The UK acknowledged possible technical hurdles in its planned crackdown on illegal online content after encrypted messaging companies including WhatsApp threatened to pull their service from the country.
Regulator Ofcom can only compel tech companies to scan platforms for illegal content such as images of child sexual abuse if it’s “technically feasible,” culture minister Stephen Parkinson told the House of Lords on Wednesday, as the chamber debated the government’s Online Safety Bill. He said the watchdog will work closely with businesses to develop and source new solutions.
“If appropriate technology does not exist which meets these requirements, Ofcom cannot require its use,” Parkinson said. Ofcom “cannot require companies to use proactive technology on private communications in order to comply” with the bill’s safety duties.
The remarks aim to allay concerns by tech companies that scanning their platforms for illegal content could compromise privacy and encryption of user data, giving hackers and spies a back door into private communications. In March Meta Platforms’s WhatsApp even threatened to pull out of the UK.
“Today really looks to be a case of the Department for Science, Innovation and Technology offering some wording to the messaging companies to enable them to save face and avoid the embarrassment of having to row back from their threats to leave the UK, their second largest market in the G7,” said Andy Burrows, a tech accountability campaigner who previously worked for the National Society for the Prevention of Cruelty to Children.
The sweeping legislation — which aims to make the web safer — is in its final stages in Parliament after six years of development. Parkinson said that Ofcom would, nevertheless be able to require companies to “develop or source a new solution” to allow them to comply with the bill.
“It is right that Ofcom should be able to require technology companies to use their considerable resources and their expertise to develop the best possible protections for children in encrypted environments,” he said.
Meredith Whittaker, president of encrypted messaging app Signal, earlier welcomed a Financial Times report suggesting the government was pulling back from its standoff with technology companies, citing anonymous officials as saying there isn’t a service today that can scan messages without undermining privacy.
However, security minister Tom Tugendhat and a government spokesman said it was wrong to suggest the policy had changed.
“As has always been the case, as a last resort, on a case-by-case basis and only when stringent privacy safeguards have been met, it will enable Ofcom to direct companies to either use or make best efforts to develop or source, technology to identify and remove illegal child sexual abuse content – which we know can be developed,” the spokesman said.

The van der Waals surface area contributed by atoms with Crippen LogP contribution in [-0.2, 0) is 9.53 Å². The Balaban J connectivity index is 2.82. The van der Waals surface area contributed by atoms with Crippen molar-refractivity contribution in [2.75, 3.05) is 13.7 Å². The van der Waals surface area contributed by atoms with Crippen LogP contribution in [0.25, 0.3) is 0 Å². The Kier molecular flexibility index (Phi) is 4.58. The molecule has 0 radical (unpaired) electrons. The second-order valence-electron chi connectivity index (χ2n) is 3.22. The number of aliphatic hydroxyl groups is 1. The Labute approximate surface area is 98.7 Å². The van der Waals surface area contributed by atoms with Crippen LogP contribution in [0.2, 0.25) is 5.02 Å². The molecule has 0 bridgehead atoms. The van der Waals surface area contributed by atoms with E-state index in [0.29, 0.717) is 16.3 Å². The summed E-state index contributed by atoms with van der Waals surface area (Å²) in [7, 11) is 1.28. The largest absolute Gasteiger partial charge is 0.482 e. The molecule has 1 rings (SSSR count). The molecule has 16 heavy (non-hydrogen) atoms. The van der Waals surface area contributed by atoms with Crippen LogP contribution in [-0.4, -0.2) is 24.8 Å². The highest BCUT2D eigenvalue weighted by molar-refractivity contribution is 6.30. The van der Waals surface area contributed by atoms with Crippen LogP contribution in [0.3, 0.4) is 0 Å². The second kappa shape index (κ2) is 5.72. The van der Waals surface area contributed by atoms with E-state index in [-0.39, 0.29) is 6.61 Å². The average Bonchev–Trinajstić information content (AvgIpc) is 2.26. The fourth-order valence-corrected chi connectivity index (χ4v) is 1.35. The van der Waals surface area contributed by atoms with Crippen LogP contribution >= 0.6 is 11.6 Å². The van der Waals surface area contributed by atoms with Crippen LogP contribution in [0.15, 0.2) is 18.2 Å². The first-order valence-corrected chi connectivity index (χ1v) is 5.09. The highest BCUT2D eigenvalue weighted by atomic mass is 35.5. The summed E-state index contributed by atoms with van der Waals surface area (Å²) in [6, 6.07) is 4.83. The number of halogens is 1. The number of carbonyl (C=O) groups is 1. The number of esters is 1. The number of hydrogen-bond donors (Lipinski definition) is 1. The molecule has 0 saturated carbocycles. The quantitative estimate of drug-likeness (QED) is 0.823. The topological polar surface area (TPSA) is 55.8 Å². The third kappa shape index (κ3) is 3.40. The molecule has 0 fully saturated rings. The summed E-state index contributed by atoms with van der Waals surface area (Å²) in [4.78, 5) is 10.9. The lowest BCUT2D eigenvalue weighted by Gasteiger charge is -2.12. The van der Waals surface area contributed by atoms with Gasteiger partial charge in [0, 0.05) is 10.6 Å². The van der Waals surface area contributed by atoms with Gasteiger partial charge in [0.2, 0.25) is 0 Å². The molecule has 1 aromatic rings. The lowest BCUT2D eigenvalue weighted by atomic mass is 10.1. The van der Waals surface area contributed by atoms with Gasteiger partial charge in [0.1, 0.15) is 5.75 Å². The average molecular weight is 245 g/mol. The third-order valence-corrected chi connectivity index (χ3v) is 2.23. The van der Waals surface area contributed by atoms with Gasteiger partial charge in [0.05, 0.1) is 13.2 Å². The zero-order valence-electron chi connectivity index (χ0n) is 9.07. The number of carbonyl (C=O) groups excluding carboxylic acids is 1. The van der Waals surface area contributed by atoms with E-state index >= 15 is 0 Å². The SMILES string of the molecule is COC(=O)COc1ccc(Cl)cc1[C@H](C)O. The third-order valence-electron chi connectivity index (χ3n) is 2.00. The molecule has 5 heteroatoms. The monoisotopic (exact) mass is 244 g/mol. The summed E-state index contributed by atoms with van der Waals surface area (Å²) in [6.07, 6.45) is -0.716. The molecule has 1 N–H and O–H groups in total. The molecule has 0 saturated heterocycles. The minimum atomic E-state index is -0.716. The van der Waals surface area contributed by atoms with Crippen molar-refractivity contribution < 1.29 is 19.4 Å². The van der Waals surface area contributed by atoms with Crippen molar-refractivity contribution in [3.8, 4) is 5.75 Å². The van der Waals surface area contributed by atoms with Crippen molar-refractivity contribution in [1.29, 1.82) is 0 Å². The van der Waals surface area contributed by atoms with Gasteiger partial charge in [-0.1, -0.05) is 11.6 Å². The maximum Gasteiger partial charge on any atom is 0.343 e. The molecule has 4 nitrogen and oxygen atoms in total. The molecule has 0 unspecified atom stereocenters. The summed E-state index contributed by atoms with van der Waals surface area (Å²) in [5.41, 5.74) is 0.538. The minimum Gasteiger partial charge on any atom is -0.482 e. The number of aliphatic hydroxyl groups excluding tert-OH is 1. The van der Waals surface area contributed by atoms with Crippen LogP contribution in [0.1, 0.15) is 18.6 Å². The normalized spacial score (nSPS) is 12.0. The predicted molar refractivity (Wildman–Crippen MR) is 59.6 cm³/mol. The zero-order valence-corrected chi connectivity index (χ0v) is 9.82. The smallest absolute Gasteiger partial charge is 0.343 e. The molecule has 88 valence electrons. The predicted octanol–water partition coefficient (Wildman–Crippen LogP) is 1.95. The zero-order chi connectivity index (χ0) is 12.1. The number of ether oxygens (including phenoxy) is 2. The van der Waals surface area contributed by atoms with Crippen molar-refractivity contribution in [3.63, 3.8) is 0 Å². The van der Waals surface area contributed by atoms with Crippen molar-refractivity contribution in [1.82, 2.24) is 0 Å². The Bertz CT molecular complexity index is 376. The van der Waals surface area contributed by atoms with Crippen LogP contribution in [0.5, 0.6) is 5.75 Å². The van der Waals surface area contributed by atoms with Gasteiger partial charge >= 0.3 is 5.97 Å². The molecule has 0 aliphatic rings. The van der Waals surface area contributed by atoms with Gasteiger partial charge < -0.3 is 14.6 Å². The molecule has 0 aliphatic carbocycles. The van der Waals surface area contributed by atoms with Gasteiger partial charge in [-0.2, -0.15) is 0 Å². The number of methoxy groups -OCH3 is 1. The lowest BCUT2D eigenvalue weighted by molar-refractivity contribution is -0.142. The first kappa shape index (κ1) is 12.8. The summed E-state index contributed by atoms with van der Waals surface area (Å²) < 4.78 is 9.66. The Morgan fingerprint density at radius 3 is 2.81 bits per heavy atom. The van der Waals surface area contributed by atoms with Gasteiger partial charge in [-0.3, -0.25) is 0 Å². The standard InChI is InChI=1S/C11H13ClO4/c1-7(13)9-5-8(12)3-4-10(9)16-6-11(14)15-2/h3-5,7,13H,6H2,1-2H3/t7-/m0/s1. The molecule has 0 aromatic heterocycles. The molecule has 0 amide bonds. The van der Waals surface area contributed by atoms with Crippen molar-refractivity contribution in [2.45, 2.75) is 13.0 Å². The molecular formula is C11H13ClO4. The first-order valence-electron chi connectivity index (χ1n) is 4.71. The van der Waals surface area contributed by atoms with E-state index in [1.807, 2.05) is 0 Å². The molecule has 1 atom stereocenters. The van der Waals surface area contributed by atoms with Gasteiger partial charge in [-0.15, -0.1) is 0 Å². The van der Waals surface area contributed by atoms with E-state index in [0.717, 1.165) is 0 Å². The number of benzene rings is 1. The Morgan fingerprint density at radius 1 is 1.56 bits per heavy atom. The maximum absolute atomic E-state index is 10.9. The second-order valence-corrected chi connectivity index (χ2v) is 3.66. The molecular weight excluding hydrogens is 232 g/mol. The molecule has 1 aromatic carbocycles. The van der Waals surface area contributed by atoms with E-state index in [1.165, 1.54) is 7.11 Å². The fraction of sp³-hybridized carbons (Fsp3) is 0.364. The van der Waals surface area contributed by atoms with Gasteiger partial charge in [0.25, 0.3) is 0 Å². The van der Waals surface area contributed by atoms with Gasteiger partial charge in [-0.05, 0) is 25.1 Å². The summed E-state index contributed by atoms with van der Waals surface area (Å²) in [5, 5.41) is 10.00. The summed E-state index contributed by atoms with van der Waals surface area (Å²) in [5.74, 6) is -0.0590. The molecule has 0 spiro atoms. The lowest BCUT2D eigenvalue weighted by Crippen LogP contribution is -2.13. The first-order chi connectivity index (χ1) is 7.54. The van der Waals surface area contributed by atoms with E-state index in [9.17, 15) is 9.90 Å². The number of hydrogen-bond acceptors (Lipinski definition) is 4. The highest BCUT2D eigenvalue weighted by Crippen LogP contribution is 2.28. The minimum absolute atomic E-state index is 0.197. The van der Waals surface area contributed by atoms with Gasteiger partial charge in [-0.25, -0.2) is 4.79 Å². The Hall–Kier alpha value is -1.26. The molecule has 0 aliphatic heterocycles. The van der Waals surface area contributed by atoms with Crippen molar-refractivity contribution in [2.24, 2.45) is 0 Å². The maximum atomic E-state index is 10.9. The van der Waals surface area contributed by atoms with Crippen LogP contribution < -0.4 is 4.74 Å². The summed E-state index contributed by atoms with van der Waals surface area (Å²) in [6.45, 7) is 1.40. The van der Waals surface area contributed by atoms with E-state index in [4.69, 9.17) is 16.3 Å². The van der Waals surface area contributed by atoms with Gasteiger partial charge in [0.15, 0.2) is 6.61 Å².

Ministers met big tech companies including TikTok and Meta in Westminster on Tuesday.
Language around technical feasibility has been used by the government in the past. In July Parkinson told Parliament “Ofcom can require the use of technology on an end-to-end encrypted service only when it is technically feasible.”
The NSPCC, a major advocate of the UK crackdown, said the government’s statement “reinforces the status quo in the bill and the legal requirements on tech companies remain the same.”
Ultimately, the legislation’s wording leaves it up to the government to decide what is technically feasible.
Once the bill comes into force, Ofcom can serve a company with a notice requiring it to “use accredited technology” to identify and prevent child sexual abuse or terrorist content, or face fines, according to July’s published draft of the legislation. There is currently no accredited technology because the process of identifying and approving services only begins once the bill becomes law.
Previous attempts to solve the dilemma have revolved around so-called client-side or device-side scanning. But in 2021 Apple Inc. delayed such a system, which would have searched photos on devices for signs of child sex abuse, after fierce criticism from privacy advocates, who feared it could set the stage for other forms of tracking.
Andy Yen, founder and CEO of privacy-focused VPN and messaging company Proton, said “As it stands, the bill still permits the imposition of a legally binding obligation to ban end-to-end encryption in the UK, undermining citizens’ fundamental rights to privacy, and leaves the government defining what is ‘technically feasible.’”
“For all the good intentions of today’s statement, without additional safeguards in the Online Safety Bill, all it takes is for a future government to change its mind and we’re right back where we started,” he said.
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